The semantics of 'What it's like' and the nature of consciousness

Daniel Stoljar*

*Corresponding author for this work

    Research output: Contribution to journalArticlepeer-review

    41 Citations (Scopus)


    This paper defends a novel view of 'what it is like'-sentences, according to which they attribute certain sorts of relations - I call them 'affective relations' - that hold between events and individuals. The paper argues in detail for the superiority of this proposal over other views that are prevalent in the literature. The paper further argues that the proposal makes better sense than the alternatives of the widespread use of Nagel's definition of conscious states ('an organism has conscious states if and only if there is something it is like to be that organism') and that it also shows the mistakes in two prominent (but inconsistent) suggestions about the definition when properly understood: first, that it is empty and uninformative, and second, that it leads directly to a substantial claim in the theory of consciousness, namely that an individual is in a conscious state only if the individual is aware (in some way) of their being in that state.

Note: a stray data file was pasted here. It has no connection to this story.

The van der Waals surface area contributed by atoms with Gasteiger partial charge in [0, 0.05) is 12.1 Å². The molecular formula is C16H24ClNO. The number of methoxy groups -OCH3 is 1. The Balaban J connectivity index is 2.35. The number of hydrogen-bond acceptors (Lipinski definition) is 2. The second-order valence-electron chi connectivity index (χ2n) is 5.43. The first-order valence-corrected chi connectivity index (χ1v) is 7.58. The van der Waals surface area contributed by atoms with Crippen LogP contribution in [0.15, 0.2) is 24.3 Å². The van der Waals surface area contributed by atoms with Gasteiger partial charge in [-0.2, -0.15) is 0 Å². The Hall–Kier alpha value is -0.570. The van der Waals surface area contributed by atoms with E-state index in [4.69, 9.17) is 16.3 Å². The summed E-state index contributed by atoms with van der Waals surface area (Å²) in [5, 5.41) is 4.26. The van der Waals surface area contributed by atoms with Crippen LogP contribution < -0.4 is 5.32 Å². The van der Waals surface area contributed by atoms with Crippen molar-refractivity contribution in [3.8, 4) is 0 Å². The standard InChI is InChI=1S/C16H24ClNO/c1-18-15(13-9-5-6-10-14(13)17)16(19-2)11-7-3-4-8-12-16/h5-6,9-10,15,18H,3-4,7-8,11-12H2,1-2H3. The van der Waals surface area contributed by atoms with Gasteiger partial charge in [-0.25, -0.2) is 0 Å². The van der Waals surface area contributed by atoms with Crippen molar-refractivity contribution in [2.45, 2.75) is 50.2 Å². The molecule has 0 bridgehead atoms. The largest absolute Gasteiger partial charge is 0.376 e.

Original languageEnglish
    Pages (from-to)1161-1198
    Number of pages38
    Issue number500
    Publication statusPublished - 1 Oct 2016


    Dive into the research topics of 'The semantics of 'What it's like' and the nature of consciousness'. Together they form a unique fingerprint.

    Cite this